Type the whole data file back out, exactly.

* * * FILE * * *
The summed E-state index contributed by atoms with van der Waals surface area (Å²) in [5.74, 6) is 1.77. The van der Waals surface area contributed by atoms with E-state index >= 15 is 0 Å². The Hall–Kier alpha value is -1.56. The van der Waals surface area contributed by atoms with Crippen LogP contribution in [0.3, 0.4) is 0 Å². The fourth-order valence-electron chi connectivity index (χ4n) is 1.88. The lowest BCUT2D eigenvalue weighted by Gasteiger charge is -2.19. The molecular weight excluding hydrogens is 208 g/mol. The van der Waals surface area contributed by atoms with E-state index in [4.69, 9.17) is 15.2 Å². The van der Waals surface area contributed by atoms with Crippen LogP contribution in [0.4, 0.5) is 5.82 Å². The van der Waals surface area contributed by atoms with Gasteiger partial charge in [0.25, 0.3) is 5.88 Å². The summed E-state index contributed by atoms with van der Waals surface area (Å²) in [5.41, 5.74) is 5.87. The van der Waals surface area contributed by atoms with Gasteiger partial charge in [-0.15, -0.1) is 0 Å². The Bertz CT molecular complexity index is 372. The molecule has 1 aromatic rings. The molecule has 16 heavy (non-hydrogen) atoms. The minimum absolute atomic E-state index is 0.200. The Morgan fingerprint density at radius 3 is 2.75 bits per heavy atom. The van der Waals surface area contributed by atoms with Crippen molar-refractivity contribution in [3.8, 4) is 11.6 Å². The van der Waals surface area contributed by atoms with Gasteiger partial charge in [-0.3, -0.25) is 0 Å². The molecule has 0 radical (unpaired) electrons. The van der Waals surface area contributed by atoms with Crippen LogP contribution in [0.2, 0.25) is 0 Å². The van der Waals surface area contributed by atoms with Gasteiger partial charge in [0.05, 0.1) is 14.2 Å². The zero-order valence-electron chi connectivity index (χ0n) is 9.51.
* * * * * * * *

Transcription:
The summed E-state index contributed by atoms with van der Waals surface area (Å²) in [5.74, 6) is 1.77. The van der Waals surface area contributed by atoms with E-state index >= 15 is 0 Å². The Hall–Kier alpha value is -1.56. The van der Waals surface area contributed by atoms with Crippen LogP contribution in [0.3, 0.4) is 0 Å². The fourth-order valence-electron chi connectivity index (χ4n) is 1.88. The lowest BCUT2D eigenvalue weighted by Gasteiger charge is -2.19. The molecular weight excluding hydrogens is 208 g/mol. The van der Waals surface area contributed by atoms with E-state index in [4.69, 9.17) is 15.2 Å². The van der Waals surface area contributed by atoms with Crippen LogP contribution in [0.4, 0.5) is 5.82 Å². The van der Waals surface area contributed by atoms with Gasteiger partial charge in [0.25, 0.3) is 5.88 Å². The summed E-state index contributed by atoms with van der Waals surface area (Å²) in [5.41, 5.74) is 5.87. The van der Waals surface area contributed by atoms with Gasteiger partial charge in [-0.15, -0.1) is 0 Å². The Bertz CT molecular complexity index is 372. The molecule has 1 aromatic rings. The molecule has 16 heavy (non-hydrogen) atoms. The minimum absolute atomic E-state index is 0.200. The Morgan fingerprint density at radius 3 is 2.75 bits per heavy atom. The van der Waals surface area contributed by atoms with Crippen molar-refractivity contribution in [3.8, 4) is 11.6 Å². The van der Waals surface area contributed by atoms with Gasteiger partial charge in [-0.3, -0.25) is 0 Å². The molecule has 0 radical (unpaired) electrons. The van der Waals surface area contributed by atoms with Crippen LogP contribution in [0.2, 0.25) is 0 Å². The van der Waals surface area contributed by atoms with Gasteiger partial charge in [0.05, 0.1) is 14.2 Å². The zero-order valence-electron chi connectivity index (χ0n) is 9.51.